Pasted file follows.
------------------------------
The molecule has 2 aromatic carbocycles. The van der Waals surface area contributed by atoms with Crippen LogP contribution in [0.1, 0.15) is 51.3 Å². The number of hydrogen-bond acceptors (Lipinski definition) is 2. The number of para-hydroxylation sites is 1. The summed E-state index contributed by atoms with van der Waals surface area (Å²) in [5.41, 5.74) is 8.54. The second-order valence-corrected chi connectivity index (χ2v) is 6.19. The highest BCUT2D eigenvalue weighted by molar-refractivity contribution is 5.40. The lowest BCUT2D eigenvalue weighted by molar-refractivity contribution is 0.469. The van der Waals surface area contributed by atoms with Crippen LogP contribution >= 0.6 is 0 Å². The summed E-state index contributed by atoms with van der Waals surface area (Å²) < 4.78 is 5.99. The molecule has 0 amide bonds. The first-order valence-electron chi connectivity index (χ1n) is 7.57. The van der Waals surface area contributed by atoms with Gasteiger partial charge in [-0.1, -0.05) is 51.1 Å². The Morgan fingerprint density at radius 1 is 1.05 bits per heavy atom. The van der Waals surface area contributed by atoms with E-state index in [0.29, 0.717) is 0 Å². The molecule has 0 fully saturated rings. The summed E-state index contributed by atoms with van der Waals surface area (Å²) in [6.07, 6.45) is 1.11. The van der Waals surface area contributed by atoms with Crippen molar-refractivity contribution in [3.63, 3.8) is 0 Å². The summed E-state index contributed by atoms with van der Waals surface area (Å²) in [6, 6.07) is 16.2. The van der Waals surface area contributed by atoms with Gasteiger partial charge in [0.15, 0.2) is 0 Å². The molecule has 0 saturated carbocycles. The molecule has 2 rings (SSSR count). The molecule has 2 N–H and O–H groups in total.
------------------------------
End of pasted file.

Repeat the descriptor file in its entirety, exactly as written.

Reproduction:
The molecule has 2 aromatic carbocycles. The van der Waals surface area contributed by atoms with Crippen LogP contribution in [0.1, 0.15) is 51.3 Å². The number of hydrogen-bond acceptors (Lipinski definition) is 2. The number of para-hydroxylation sites is 1. The summed E-state index contributed by atoms with van der Waals surface area (Å²) in [5.41, 5.74) is 8.54. The second-order valence-corrected chi connectivity index (χ2v) is 6.19. The highest BCUT2D eigenvalue weighted by molar-refractivity contribution is 5.40. The lowest BCUT2D eigenvalue weighted by molar-refractivity contribution is 0.469. The van der Waals surface area contributed by atoms with Crippen LogP contribution >= 0.6 is 0 Å². The summed E-state index contributed by atoms with van der Waals surface area (Å²) < 4.78 is 5.99. The molecule has 0 amide bonds. The first-order valence-electron chi connectivity index (χ1n) is 7.57. The van der Waals surface area contributed by atoms with Gasteiger partial charge in [-0.1, -0.05) is 51.1 Å². The Morgan fingerprint density at radius 1 is 1.05 bits per heavy atom. The van der Waals surface area contributed by atoms with E-state index in [0.29, 0.717) is 0 Å². The molecule has 0 fully saturated rings. The summed E-state index contributed by atoms with van der Waals surface area (Å²) in [6.07, 6.45) is 1.11. The van der Waals surface area contributed by atoms with Crippen molar-refractivity contribution in [3.63, 3.8) is 0 Å². The summed E-state index contributed by atoms with van der Waals surface area (Å²) in [6, 6.07) is 16.2. The van der Waals surface area contributed by atoms with Gasteiger partial charge in [0.15, 0.2) is 0 Å². The molecule has 0 saturated carbocycles. The molecule has 2 rings (SSSR count). The molecule has 2 N–H and O–H groups in total.